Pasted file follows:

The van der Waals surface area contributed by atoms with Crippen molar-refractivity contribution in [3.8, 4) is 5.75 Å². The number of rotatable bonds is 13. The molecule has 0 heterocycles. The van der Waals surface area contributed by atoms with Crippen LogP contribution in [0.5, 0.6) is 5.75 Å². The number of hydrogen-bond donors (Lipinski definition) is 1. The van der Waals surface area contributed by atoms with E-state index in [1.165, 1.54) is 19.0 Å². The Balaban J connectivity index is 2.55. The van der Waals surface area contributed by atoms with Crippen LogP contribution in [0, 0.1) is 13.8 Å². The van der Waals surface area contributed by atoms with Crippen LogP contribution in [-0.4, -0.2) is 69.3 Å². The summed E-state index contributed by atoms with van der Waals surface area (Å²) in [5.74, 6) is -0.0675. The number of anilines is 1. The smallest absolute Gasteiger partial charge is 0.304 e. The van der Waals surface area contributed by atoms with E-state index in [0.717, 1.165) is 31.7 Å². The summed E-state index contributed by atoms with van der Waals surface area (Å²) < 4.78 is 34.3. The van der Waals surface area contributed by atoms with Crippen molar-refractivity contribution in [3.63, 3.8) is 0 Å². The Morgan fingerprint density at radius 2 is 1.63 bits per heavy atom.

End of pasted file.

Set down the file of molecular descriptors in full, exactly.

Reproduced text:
The van der Waals surface area contributed by atoms with Crippen molar-refractivity contribution in [3.8, 4) is 5.75 Å². The number of rotatable bonds is 13. The molecule has 0 heterocycles. The van der Waals surface area contributed by atoms with Crippen LogP contribution in [0.5, 0.6) is 5.75 Å². The number of hydrogen-bond donors (Lipinski definition) is 1. The van der Waals surface area contributed by atoms with E-state index in [1.165, 1.54) is 19.0 Å². The Balaban J connectivity index is 2.55. The van der Waals surface area contributed by atoms with Crippen LogP contribution in [0, 0.1) is 13.8 Å². The van der Waals surface area contributed by atoms with Crippen LogP contribution in [-0.4, -0.2) is 69.3 Å². The summed E-state index contributed by atoms with van der Waals surface area (Å²) in [5.74, 6) is -0.0675. The number of anilines is 1. The smallest absolute Gasteiger partial charge is 0.304 e. The van der Waals surface area contributed by atoms with E-state index in [0.717, 1.165) is 31.7 Å². The summed E-state index contributed by atoms with van der Waals surface area (Å²) < 4.78 is 34.3. The van der Waals surface area contributed by atoms with Crippen molar-refractivity contribution in [3.63, 3.8) is 0 Å². The Morgan fingerprint density at radius 2 is 1.63 bits per heavy atom.